By Richard McGuire
Special to the Chronicle
When hockey playoffs begin Friday, the Osoyoos Coyotes won’t be taking anything for granted as they face the Princeton Posse.
The Coyotes finished in first place in the Okanagan Division in the regular season and Princeton only squeaked out a playoff spot by five points, but the Posse will be hungry to stage a huge upset.
It’s the first time since 2014-15 that Princeton has made the playoffs and they’ll want to prove themselves, said Ken Law, Coyotes head coach and general manager.
“It’ll be a good series,” said Law.
Asked if he’s feeling confident, Law said it’s a “quiet confidence,” though he admitted he’s not as confident as in the past.
“You know where that got us,” he said referring to the confidence last year when the Coyotes swept their first two series, but blew the conference final against Chase.
In that series, the Coyotes won the first two games in the best of five series, but lost games three and four in overtime after Chase tied both games in the final seconds of the third period.
While such bad luck can conspire against a strong team like last year’s Coyotes, the main reason the playoffs are tougher than the regular season is the calibre of the teams, said Law.
“You’re meeting the best teams out of every division,” he said.
The Coyotes have made it to the conference finals several years, but only in 2010-11, their first year, did they go beyond that.
In addition to facing Chase in last year’s conference final, they also went up against Kamloops in 2013-14 and 2014-15 and North Okanagan in 2012-13. Each of these times they were eliminated.
Only in 2011-12 and 2015-16 did they fail to make the conference final.
In 2010-11, their inaugural season in the KIJHL, the Coyotes won the league championship.
The past two years, the Coyotes have opened the playoffs facing the North Okanagan Knights in the division semi-finals, but this year playing the Posse will be different, said Law.
“They’re a little bit more of a veteran team,” he said. “A few more guys that have been in a league a little bit longer. A little bit grittier, I think I would say.”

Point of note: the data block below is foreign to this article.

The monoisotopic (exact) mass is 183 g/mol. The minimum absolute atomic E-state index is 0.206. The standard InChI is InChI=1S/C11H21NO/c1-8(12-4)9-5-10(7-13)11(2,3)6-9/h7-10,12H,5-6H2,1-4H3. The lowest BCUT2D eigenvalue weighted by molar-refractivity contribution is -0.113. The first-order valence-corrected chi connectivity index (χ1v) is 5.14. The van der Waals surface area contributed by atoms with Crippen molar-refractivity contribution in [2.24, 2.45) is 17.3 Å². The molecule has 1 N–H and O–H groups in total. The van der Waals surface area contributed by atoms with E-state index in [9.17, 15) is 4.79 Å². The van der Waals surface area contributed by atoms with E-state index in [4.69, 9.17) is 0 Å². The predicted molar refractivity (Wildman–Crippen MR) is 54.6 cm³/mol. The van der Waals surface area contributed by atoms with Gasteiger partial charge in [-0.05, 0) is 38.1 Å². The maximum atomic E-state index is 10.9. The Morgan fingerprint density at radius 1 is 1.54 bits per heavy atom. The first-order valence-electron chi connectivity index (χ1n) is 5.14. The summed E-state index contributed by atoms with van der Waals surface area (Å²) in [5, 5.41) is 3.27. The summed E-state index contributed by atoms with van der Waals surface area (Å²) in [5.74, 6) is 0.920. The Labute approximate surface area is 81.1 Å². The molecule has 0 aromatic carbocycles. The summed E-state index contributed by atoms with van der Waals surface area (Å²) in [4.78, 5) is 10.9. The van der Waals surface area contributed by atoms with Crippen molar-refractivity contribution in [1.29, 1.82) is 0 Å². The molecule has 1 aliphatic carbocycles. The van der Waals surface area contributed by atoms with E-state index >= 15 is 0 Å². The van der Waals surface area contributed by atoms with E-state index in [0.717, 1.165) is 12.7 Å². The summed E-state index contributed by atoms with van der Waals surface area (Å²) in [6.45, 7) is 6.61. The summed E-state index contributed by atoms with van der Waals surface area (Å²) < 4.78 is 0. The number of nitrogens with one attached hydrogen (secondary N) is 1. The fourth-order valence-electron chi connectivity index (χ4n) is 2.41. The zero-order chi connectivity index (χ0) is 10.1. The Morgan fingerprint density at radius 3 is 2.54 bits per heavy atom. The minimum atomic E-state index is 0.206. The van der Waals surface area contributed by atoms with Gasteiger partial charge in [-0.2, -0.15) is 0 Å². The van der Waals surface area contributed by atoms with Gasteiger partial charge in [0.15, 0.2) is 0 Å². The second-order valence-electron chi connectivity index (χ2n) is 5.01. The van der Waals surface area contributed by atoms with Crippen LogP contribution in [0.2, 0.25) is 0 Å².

By “grittier,” Law said he means Princeton plays a more physical game.
The Coyotes’ strength, said Law, is their presence up front. He can put forward four strong lines who play “by committee,” working together, without relying on individual stars.
The Coyotes also have two “very capable” goalies with Daniel Paul and Liam Aitken, he said, and he can go with either one for any game.
Unlike last year when the Coyotes made numerous trades, this year there has been much less trading. Nonetheless, the team made several additions on defence, acquiring Nick Nordstrom early in the season from 100 Mile House, and more recently adding Sunil Sahota from Columbia Valley and Levi Lambert from Golden.
Cody Allen, a veteran Coyotes’ defenceman, only rejoined the team this year later in the season and has also been battling injuries.
Among the forwards, Jack McNamara was acquired late in 2017 from Revelstoke.
Although the team has suffered a few recent injuries, Law said the team should be back to full strength when the playoffs start on Friday.
Judd Repole, the team’s leading scorer, was injured for a long stretch this winter, but aside from a recent suspension that kept him off the rink on Saturday, he’s now back on the ice.
After Friday’s opening game, the best-of-seven division semi-final series moves quickly.
The Coyotes again host the Posse the following night – Saturday, Feb. 24 – and both games start at 7:35 p.m.
After a brief pause on Sunday, the two teams play in Princeton next Monday and Tuesday. Those games start at 7 p.m.
If subsequent games are required, they’ll be played Thursday, March 1 at the Sun Bowl, Friday, March 2 in Princeton and Saturday, March 3 in Osoyoos.
Meanwhile, other semi-final games in the Okanagan/Shuswap division start on the same schedule.
Kelowna, which finished second in the Okanagan Division, hosts Summerland in the two opening games.
In the Doug Birks Division, Revelstoke hosts Kamloops and Chase hosts 100 Mile House.
Asked whether he would rather face the Kelowna Chiefs or the Summerland Steam if Osoyoos makes it to the division final, Law said it doesn’t matter.
He noted though that Kelowna has brought back four Junior ‘A’ players for the playoffs – something Osoyoos doesn’t do.
“We like to leave our guys there,” he said.